Post sponsored by NewzEngine.com

Source: University of Canterbury

21 January 2020

New Zealand adults who don’t speak te reo Māori nevertheless grow up hearing and seeing Māori words throughout their lives. With the support of a $660,000 grant from the 2019 Marsden Fund Te Pūtea Rangahau, a University of Canterbury-led research team will explore whether adult language acquisition can be facilitated by awakening this latently acquired knowledge called ‘a proto-lexicon’.

  • Professor Jeanette King is leading a three-year study into how exposure to te reo Māori influences learning the language, thanks to a 2019 Marsden Fund Te Pūtea Rangahau.

Without being aware of it, New Zealanders who can’t speak Māori build up a surprisingly sophisticated knowledge of the word forms of te reo (the language). This type of knowledge, acquired before word meanings are fully understood, is called a proto-lexicon.

Professor Jeanette King, of Aotahi School of Māori and Indigenous Studies and the New Zealand Institute of Language, Brain & Behaviour,  at UC, is leading a research project called ‘Awakening the proto-lexicon’ which recently won a three-year grant from the 2019 Marsden Fund Te Pūtea Rangahau. Other researchers on this project include the Director of the New Zealand Institute of Language, Brain and Behaviour, UC Professor Jennifer Hay, and Dr Peter Keegan from the University of Auckland.

Interestingly, the proto-lexicon plays an important role in early life when infants are learning how to speak and understand language, Professor King says. This latest research will explore whether adults can activate their proto-lexicon in a similar way.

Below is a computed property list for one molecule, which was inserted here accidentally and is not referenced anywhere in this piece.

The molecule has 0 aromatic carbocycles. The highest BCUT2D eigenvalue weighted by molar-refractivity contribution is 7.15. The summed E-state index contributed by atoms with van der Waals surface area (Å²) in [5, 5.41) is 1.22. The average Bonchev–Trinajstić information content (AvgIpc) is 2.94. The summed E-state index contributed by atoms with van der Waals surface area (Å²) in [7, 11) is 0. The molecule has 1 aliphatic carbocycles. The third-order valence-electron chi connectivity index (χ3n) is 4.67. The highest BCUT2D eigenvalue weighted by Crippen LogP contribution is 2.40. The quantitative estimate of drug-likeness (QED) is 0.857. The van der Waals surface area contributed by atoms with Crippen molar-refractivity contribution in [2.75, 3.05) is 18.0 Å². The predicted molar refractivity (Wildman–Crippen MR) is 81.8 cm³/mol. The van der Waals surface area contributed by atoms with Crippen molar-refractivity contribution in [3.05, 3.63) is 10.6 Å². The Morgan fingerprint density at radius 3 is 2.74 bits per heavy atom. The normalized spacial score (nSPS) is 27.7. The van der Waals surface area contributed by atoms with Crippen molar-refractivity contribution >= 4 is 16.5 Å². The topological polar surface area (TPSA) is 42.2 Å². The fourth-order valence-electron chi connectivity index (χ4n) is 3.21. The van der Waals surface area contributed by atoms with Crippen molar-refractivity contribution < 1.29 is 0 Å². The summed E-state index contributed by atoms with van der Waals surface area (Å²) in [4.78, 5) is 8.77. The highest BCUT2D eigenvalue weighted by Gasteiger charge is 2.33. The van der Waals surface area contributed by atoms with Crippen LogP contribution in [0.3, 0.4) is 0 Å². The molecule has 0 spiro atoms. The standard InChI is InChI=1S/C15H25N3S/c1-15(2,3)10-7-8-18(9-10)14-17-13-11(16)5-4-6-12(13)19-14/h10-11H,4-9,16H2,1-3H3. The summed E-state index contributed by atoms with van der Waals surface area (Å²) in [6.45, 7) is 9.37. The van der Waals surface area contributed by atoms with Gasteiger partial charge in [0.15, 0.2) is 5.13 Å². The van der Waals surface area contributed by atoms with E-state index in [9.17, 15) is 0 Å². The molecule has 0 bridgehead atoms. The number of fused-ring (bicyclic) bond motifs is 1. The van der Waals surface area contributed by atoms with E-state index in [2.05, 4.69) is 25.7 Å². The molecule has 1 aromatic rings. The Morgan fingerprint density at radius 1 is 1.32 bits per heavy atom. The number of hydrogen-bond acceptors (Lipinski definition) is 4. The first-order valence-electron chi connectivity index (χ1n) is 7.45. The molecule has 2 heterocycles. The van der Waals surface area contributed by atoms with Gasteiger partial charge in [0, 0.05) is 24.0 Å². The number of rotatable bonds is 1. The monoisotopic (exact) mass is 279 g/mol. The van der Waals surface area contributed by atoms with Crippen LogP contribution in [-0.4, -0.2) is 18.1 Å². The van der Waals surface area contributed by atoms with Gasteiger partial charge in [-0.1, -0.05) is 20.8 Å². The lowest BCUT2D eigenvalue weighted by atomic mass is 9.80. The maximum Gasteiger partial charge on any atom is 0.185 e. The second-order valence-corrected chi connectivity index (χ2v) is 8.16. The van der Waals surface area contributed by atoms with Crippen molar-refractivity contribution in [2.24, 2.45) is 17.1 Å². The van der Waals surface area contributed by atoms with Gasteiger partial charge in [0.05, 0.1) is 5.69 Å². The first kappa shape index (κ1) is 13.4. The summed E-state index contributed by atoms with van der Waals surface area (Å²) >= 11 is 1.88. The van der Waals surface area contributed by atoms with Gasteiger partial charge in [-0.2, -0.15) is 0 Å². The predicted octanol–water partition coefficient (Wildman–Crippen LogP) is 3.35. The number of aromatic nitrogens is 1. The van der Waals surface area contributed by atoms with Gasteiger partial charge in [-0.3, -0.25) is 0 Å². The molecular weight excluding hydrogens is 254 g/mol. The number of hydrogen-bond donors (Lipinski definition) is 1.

“This study will investigate whether adult New Zealanders can activate their proto-lexicon of Māori when they learn te reo and add meanings to these word forms more quickly and accurately than learners who don’t have a Māori proto-lexicon,” she says.

As well as conducting an experimental study, the researchers will follow real-life learners.

“In harnessing the relatively unique situation of the Māori language in New Zealand, this project has implications both for second language learning internationally and the increasing role of the Māori language in New Zealand’s identity.”

Professor King has published widely in areas relating to the Māori language and is a member of the Māori and New Zealand English (MAONZE) project examining change over time in the pronunciation of te reo Māori.

This is one of 12 UC-led research projects to have received a grant from the 2019 Marsden Fund with a total of $6.54 million having been awarded across four of UC’s five colleges. A rigorous selection process was used in awarding the grants, which recognise UC as a world-class research-led teaching and learning university.

MIL OSI